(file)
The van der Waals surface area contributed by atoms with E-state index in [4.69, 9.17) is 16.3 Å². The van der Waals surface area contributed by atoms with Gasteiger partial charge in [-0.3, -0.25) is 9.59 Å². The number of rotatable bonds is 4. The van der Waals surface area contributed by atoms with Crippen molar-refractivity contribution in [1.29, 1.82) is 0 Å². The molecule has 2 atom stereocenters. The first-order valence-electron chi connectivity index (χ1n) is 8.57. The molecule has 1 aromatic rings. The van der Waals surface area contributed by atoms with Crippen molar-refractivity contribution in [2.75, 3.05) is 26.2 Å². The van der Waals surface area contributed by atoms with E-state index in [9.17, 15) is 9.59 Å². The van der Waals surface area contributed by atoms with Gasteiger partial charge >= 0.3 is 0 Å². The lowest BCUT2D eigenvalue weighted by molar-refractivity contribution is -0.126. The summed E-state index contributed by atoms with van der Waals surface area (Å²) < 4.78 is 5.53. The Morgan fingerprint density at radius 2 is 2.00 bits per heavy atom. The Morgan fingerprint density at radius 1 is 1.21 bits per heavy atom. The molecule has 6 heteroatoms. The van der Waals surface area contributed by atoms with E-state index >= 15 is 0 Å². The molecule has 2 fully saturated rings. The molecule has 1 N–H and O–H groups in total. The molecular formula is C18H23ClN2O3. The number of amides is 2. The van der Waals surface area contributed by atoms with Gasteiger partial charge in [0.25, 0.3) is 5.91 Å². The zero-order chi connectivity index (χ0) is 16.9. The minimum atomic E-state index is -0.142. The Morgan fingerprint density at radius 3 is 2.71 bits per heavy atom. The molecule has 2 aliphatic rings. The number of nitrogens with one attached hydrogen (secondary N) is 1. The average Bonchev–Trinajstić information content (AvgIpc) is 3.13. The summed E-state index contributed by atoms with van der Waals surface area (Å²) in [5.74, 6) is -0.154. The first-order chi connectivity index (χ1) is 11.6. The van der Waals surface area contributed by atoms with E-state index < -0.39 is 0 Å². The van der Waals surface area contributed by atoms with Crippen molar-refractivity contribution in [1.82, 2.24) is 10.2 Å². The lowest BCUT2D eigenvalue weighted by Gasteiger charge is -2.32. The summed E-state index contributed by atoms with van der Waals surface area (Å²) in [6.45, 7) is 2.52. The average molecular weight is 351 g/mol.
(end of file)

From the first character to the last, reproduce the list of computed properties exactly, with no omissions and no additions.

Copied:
The van der Waals surface area contributed by atoms with E-state index in [4.69, 9.17) is 16.3 Å². The van der Waals surface area contributed by atoms with Gasteiger partial charge in [-0.3, -0.25) is 9.59 Å². The number of rotatable bonds is 4. The van der Waals surface area contributed by atoms with Crippen molar-refractivity contribution in [1.29, 1.82) is 0 Å². The molecule has 2 atom stereocenters. The first-order valence-electron chi connectivity index (χ1n) is 8.57. The molecule has 1 aromatic rings. The van der Waals surface area contributed by atoms with Crippen molar-refractivity contribution in [2.75, 3.05) is 26.2 Å². The van der Waals surface area contributed by atoms with E-state index in [9.17, 15) is 9.59 Å². The van der Waals surface area contributed by atoms with Gasteiger partial charge >= 0.3 is 0 Å². The lowest BCUT2D eigenvalue weighted by molar-refractivity contribution is -0.126. The summed E-state index contributed by atoms with van der Waals surface area (Å²) < 4.78 is 5.53. The Morgan fingerprint density at radius 2 is 2.00 bits per heavy atom. The Morgan fingerprint density at radius 1 is 1.21 bits per heavy atom. The molecule has 6 heteroatoms. The van der Waals surface area contributed by atoms with E-state index >= 15 is 0 Å². The molecule has 2 fully saturated rings. The molecule has 1 N–H and O–H groups in total. The molecular formula is C18H23ClN2O3. The number of amides is 2. The van der Waals surface area contributed by atoms with Gasteiger partial charge in [0.25, 0.3) is 5.91 Å². The zero-order chi connectivity index (χ0) is 16.9. The minimum atomic E-state index is -0.142. The Morgan fingerprint density at radius 3 is 2.71 bits per heavy atom. The molecule has 2 aliphatic rings. The number of nitrogens with one attached hydrogen (secondary N) is 1. The average Bonchev–Trinajstić information content (AvgIpc) is 3.13. The summed E-state index contributed by atoms with van der Waals surface area (Å²) in [5.74, 6) is -0.154. The first-order chi connectivity index (χ1) is 11.6. The van der Waals surface area contributed by atoms with E-state index < -0.39 is 0 Å². The van der Waals surface area contributed by atoms with Crippen molar-refractivity contribution in [1.82, 2.24) is 10.2 Å². The lowest BCUT2D eigenvalue weighted by Gasteiger charge is -2.32. The summed E-state index contributed by atoms with van der Waals surface area (Å²) in [6.45, 7) is 2.52. The average molecular weight is 351 g/mol.